73% of workers extensively use their company-issued device for personal matters, with nearly two-thirds (60%) admitting to an increase in frequency since starting to work remote.
That’s according to the Company-Issued Computers: What are Employees Really Doing with Them report from Mimecast, which says the most common activities were checking personal email (47%), carrying out financial transactions (38%) and online shopping (35%).
The report says personal email and browsing the web/shopping online were already two areas of major concern for company IT professionals. Seventy-three percent said there was a risk to checking personal email as the cause of a serious security mistake, and 69% thought surfing the web or online shopping could likely cause an incident.
More than 1000 global respondents were asked about their use of work devices for personal activities and how aware they are of today’s cyber risks. The results highlighted the need for better awareness training, as people are clicking on links or opening suspicious emails despite having been trained.
Encouragingly, 96% of respondents claim to be aware that links in email, on social media sites and on websites can potentially infect their devices. Sixty-four percent have even received special cybersecurity awareness training related to working from home during the pandemic.
However, this doesn’t always translate into putting this knowledge into practice. Nearly half (45%) of survey respondents admitted to opening emails that they considered to be suspicious. The same percentage admitted to not reporting suspicious emails to their IT or security teams.
The research also highlights themes of a strong disconnect in certain countries. The US and UAE both had the majority of respondents (78% and 81% respectively) stating that they’ve had special awareness training this year, yet 60% (USA) and 61% (UAE) still opened emails they considered to be suspicious.
“This research puts a spotlight on the fact that while there’s a good amount of awareness training being offered, the type of training or the frequency is completely ineffective,” said Michael Madon, senior vice president of awareness training and threat intelligence. “With everyone’s home becoming their new office, classroom and place of residence, it’s not really a surprise that employees are using their company-issued devices for personal use. However, better training is crucial to avoid putting the company at risk. Employees need to be engaged, and trainings need to be short, visual, relevant and include humor to make the message resonate. In fact, Mimecast has found that end-users who have taken Mimecast Awareness Training are 5.2 times less likely to click on dangerous links. Awareness training can’t be just another check-the-box activity if you want a security conscious organization.”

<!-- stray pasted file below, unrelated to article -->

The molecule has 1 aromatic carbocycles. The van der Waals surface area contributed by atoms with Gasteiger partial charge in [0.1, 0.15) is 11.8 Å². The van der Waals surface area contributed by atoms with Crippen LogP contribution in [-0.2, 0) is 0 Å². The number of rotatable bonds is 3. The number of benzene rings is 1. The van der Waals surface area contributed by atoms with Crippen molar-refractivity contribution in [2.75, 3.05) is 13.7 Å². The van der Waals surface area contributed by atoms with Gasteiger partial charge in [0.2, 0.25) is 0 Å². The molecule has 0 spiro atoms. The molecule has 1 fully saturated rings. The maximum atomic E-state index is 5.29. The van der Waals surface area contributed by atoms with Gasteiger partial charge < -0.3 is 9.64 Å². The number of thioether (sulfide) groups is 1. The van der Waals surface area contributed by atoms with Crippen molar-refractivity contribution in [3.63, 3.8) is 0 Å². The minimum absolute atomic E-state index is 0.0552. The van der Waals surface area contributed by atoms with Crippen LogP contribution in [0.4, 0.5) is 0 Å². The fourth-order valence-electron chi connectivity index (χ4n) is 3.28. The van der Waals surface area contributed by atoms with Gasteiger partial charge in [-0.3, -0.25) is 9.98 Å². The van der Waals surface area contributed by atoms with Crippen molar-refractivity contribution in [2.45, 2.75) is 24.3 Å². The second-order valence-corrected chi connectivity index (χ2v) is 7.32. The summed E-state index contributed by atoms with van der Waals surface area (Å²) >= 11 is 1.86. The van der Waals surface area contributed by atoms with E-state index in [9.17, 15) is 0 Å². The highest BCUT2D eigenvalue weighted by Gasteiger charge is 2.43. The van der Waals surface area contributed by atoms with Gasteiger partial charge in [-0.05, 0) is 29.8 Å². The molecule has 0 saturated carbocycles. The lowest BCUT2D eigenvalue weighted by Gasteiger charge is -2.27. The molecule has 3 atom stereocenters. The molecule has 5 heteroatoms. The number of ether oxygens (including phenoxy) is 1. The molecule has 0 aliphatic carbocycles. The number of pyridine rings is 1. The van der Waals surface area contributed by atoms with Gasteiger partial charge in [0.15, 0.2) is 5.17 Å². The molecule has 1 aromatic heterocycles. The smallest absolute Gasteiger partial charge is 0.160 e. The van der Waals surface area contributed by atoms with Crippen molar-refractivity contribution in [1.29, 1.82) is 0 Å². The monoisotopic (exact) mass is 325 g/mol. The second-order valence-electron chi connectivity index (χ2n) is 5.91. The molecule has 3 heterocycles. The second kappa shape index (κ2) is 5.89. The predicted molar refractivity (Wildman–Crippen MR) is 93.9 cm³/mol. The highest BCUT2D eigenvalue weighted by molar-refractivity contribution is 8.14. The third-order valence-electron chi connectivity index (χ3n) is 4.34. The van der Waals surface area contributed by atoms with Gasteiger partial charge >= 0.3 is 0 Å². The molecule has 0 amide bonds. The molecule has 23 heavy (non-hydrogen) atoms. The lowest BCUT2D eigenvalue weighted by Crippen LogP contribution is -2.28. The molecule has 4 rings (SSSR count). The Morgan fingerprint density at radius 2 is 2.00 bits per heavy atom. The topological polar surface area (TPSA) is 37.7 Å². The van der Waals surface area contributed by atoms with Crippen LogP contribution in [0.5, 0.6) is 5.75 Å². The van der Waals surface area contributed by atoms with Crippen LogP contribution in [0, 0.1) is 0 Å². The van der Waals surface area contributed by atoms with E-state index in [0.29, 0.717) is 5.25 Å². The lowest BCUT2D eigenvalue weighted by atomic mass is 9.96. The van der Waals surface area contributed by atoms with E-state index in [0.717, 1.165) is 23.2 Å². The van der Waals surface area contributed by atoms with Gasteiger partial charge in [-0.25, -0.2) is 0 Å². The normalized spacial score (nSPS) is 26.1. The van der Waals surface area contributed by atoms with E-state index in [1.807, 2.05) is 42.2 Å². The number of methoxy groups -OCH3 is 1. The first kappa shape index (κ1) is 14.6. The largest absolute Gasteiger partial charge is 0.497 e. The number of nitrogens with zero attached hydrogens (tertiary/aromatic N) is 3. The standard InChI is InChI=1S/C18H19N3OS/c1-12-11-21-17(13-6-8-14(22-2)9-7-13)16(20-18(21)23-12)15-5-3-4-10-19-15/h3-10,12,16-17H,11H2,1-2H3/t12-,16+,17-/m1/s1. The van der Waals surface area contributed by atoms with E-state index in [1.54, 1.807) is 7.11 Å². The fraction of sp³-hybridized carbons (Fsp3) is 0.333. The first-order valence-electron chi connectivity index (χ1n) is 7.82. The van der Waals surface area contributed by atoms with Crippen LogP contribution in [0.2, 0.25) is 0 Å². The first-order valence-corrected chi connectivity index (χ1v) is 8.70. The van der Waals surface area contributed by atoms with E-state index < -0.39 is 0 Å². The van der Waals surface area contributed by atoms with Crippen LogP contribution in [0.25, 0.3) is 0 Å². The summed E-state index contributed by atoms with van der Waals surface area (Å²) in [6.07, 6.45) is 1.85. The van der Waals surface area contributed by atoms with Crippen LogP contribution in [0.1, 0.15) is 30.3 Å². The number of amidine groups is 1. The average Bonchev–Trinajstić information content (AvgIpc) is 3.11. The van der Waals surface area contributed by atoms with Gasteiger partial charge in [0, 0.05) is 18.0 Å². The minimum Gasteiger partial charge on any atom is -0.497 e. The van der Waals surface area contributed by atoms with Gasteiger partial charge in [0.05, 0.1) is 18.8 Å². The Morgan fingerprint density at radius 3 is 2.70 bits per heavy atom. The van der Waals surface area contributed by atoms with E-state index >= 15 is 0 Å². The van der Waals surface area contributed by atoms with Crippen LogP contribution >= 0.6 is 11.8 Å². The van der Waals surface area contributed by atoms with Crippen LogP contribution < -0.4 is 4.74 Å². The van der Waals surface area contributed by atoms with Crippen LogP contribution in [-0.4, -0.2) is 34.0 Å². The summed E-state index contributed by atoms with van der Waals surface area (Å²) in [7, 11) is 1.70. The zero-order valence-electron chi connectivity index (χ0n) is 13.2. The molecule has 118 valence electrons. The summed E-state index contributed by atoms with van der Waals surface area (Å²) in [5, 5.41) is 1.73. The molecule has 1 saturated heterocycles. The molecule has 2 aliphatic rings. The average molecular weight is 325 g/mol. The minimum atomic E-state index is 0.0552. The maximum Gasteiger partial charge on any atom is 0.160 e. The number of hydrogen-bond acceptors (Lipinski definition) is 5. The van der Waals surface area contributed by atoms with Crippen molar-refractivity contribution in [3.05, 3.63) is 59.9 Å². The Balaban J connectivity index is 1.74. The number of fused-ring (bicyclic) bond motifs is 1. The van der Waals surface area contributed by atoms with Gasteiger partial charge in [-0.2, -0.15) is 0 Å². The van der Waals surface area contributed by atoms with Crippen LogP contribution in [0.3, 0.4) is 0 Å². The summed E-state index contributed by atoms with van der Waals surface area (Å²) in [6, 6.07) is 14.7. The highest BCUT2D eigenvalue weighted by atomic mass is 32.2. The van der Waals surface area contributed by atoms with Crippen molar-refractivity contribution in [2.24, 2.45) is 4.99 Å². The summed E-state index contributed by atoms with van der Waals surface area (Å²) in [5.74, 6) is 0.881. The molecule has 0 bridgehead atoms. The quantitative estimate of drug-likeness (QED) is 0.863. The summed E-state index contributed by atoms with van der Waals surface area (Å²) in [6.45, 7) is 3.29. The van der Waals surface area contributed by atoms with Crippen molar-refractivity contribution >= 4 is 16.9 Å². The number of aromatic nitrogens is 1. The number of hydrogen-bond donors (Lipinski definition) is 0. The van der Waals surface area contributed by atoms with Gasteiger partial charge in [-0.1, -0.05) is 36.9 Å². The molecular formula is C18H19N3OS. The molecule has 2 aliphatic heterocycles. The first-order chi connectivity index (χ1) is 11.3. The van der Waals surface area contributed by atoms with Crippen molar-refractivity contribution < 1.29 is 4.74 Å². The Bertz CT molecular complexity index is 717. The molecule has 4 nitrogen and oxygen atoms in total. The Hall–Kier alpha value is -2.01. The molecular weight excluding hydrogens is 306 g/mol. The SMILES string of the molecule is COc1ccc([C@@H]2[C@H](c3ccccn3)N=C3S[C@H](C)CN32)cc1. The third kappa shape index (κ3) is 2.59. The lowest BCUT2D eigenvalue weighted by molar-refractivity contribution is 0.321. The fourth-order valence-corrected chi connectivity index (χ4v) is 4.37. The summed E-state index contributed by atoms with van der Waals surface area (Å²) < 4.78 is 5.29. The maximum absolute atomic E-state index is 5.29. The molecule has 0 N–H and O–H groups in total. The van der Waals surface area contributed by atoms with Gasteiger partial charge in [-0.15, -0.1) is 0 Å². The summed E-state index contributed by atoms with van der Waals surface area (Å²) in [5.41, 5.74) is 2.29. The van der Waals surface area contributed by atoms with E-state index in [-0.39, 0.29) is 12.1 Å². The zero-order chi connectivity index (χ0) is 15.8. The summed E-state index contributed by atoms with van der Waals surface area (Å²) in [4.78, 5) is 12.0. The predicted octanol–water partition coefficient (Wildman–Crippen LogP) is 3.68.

Despite being the most tech savvy generation, younger works may be putting organizations at greater risk. Surprisingly, almost 60 percent of the 16-24 age group admitted to opening emails even though they looked suspicious. This group is also more guilty of blurring the lines between their business and personal usage of these devices. Seventy-nine percent of the 16-24 age group reported using their issued devices for personal use, while only 42% of the older – 55+ – group admitted the same.
Respondents averaged 1.9 hours of personal activity on their work devices a day, with almost a quarter (22%) clocking more than 3 hours of non-work-related screen time.
The research revealed how habits differ between males and females and in different age groups. Seventy-eight percent of men reported using their corporate device for personal business versus 65% of women.